However, there is clear evidence of the effect of some foods to age well and others to accelerate aging dramatically. In addition, a sedentary lifestyle and the regular consumption of certain substances (voluntarily or otherwise) such as tobacco, alcohol and chemical substances (sweeteners, preservatives, texture agents, etc.) are also conditions that accelerate cognitive decline.
WHICH FOOD CHOOSE TO TAKE CARE OF THE HEALTH OF OUR BRAIN?
There are no magic foods to fully protect you. Just remember that the nutritional needs of the brain vary widely with age. Also, some foods are more profitable than others.
The older a person is, the less they will be able to assimilate certain micronutrients, and will face different deficiencies.
This should allow us to understand that there is not a typical diet throughout life, but quality foods to adapt in a healthy diet based on aging.
For example, vitamin A requirements (retinol and beta-carotene) are known to increase significantly with age.
This vitamin A deficiency is harmful to the immune system, but an excess of this fat-soluble vitamin can also increase the risk of fractures.
The diet that is needed as you age will have to adapt, especially thanks to a diet rich in plants of orange or green color.
In short, common sense is to keep a balanced diet, diversified into quality foods, rich in fruits and vegetables.
Finally, if you want to improve your diet to consume foods that are beneficial for memory, mood, and neural plasticity, here are some tips. These foods have been studied and are on the list of foods that are good for brain health
DARK LEAF VEGETABLES AND CRUCIFER
Dark leafy vegetables are delicious and easy to cook. Spinach, chard, kale, broccoli, cauliflower, or cabbage are packed with vitamins, minerals, fiber and nutrients essential for the proper functioning of the nervous system.
Large-scale studies show that people who consume one or two servings of these vegetables each day have fewer memory and cognitive decline problems than people who rarely consume leafy vegetables. According to some research, just eating a salad every day keeps your brain 11 years younger.
Hydration plays a key role in our health. Drinking water as the main source of fluids is paramount.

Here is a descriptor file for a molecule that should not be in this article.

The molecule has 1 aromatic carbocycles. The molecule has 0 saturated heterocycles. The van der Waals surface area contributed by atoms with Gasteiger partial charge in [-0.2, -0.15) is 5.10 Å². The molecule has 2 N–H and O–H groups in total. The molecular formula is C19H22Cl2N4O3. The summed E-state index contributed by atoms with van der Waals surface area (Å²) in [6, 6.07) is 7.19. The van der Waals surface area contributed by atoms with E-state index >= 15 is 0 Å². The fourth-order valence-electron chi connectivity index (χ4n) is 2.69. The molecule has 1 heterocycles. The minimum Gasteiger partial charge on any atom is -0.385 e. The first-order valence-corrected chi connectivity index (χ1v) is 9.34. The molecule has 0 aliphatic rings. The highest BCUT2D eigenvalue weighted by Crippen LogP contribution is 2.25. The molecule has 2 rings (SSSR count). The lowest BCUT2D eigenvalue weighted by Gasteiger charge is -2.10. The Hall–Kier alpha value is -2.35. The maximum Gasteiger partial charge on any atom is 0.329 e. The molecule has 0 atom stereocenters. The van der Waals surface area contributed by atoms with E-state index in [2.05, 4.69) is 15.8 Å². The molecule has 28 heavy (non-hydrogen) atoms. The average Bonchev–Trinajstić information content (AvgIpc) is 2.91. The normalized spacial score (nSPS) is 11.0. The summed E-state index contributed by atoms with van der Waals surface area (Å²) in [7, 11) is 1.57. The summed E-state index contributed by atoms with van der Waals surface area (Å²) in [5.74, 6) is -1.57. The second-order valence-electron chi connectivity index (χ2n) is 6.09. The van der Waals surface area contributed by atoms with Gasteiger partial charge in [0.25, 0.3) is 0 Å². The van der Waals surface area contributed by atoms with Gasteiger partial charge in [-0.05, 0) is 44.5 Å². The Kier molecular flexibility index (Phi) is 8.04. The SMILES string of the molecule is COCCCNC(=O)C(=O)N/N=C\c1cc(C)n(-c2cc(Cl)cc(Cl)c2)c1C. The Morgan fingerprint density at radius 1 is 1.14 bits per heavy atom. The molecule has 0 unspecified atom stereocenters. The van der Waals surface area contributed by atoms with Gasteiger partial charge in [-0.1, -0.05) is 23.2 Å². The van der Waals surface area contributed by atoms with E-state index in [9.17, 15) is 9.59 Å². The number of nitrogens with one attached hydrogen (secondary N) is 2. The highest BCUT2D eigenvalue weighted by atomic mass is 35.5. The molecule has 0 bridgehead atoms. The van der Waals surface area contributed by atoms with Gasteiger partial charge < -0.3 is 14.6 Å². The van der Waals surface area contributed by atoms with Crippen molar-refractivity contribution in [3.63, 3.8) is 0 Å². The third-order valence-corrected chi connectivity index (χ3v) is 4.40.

Water is a major source of nutrition for the brain, which contains more than 80% of it.
Indeed, any chemical reaction in the brain requires water. The brain is so sensitive to dehydration that even minimal water loss can cause symptoms such as fatigue, dizziness, confusion or even narrowing of the brain.
Note that purified water, sparkling water and some processed water have generally been deprived of their valuable nutrients and natural electrolytes that the brain needs to stay hydrated and work effectively.
The brain needs more than something wet. It needs the essential nutrients that real water can bring. Imagine your brain as a prune that dries out if you do not hydrate it. Other water supplies can also be done with a drink such as matcha and green tea, which have many health benefits.
BEAR THAT POOR FEEDING AFFECTS BRAIN FUNCTIONING FOR ANY AGE
The foods and nutrients mentioned above are valuable at all stages of life.
Although the dietary needs of the rest of the body vary somewhat with age – for example: more protein is needed when we are younger, more calcium and vitamin D when we are older – this does not seem to be the case of the brain.
However, as with any diet, the effects and effectiveness of these foods will vary greatly from one individual to another.
In particular, there are differences between the needs of male and female brains and the metabolism of specific nutrients.
It seems that women’s brains require more antioxidants provided by food and not with dietary supplements, especially vitamins A, C and E, as well as omega-3s.
To conclude, a healthy diet for the brain optimizes our ability to maintain a healthy and vibrant brain throughout life, while reducing the risk of developing cognitive impairment and dementia related to aging. As nutrition affects our brain health, each of us must refocus our attention on how we make our food choices to preserve it.